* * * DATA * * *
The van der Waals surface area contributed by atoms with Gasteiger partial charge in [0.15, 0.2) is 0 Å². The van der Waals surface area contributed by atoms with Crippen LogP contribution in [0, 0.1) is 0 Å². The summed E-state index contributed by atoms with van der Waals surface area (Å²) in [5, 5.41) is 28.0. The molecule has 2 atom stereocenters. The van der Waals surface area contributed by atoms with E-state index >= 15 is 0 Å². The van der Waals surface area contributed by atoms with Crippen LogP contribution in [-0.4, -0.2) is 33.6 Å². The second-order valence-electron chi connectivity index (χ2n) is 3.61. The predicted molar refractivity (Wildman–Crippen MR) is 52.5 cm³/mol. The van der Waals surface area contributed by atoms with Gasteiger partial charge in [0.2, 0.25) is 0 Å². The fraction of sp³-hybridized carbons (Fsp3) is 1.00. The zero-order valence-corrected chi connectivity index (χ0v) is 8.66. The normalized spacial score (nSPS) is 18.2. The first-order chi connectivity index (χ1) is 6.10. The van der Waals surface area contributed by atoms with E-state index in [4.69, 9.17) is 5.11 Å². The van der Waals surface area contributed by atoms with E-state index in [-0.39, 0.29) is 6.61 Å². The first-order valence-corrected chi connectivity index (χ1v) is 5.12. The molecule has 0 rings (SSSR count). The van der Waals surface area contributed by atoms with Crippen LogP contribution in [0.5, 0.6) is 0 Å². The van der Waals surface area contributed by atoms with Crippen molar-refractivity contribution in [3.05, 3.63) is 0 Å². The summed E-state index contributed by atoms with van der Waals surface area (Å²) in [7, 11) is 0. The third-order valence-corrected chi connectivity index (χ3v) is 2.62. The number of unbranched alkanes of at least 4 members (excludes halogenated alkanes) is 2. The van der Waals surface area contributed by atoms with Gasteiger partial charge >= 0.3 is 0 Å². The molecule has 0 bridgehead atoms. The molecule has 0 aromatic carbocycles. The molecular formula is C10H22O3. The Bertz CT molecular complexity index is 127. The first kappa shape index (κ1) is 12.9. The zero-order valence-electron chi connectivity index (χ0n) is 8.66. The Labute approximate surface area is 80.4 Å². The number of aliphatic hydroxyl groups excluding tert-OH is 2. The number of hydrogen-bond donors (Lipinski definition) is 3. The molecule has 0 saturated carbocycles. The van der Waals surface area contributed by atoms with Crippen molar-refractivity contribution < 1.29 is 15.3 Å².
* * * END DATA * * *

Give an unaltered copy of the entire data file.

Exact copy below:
The van der Waals surface area contributed by atoms with Gasteiger partial charge in [0.15, 0.2) is 0 Å². The van der Waals surface area contributed by atoms with Crippen LogP contribution in [0, 0.1) is 0 Å². The summed E-state index contributed by atoms with van der Waals surface area (Å²) in [5, 5.41) is 28.0. The molecule has 2 atom stereocenters. The van der Waals surface area contributed by atoms with E-state index >= 15 is 0 Å². The van der Waals surface area contributed by atoms with Crippen LogP contribution in [-0.4, -0.2) is 33.6 Å². The second-order valence-electron chi connectivity index (χ2n) is 3.61. The predicted molar refractivity (Wildman–Crippen MR) is 52.5 cm³/mol. The van der Waals surface area contributed by atoms with Gasteiger partial charge in [0.2, 0.25) is 0 Å². The fraction of sp³-hybridized carbons (Fsp3) is 1.00. The zero-order valence-corrected chi connectivity index (χ0v) is 8.66. The normalized spacial score (nSPS) is 18.2. The first-order chi connectivity index (χ1) is 6.10. The van der Waals surface area contributed by atoms with E-state index in [4.69, 9.17) is 5.11 Å². The van der Waals surface area contributed by atoms with E-state index in [-0.39, 0.29) is 6.61 Å². The first-order valence-corrected chi connectivity index (χ1v) is 5.12. The molecule has 0 rings (SSSR count). The van der Waals surface area contributed by atoms with Crippen LogP contribution in [0.5, 0.6) is 0 Å². The van der Waals surface area contributed by atoms with Crippen molar-refractivity contribution in [3.05, 3.63) is 0 Å². The summed E-state index contributed by atoms with van der Waals surface area (Å²) in [7, 11) is 0. The third-order valence-corrected chi connectivity index (χ3v) is 2.62. The number of unbranched alkanes of at least 4 members (excludes halogenated alkanes) is 2. The van der Waals surface area contributed by atoms with Gasteiger partial charge >= 0.3 is 0 Å². The molecule has 0 bridgehead atoms. The molecule has 0 aromatic carbocycles. The molecular formula is C10H22O3. The Bertz CT molecular complexity index is 127. The first kappa shape index (κ1) is 12.9. The zero-order valence-electron chi connectivity index (χ0n) is 8.66. The Labute approximate surface area is 80.4 Å². The number of aliphatic hydroxyl groups excluding tert-OH is 2. The number of hydrogen-bond donors (Lipinski definition) is 3. The molecule has 0 saturated carbocycles. The van der Waals surface area contributed by atoms with Crippen molar-refractivity contribution < 1.29 is 15.3 Å².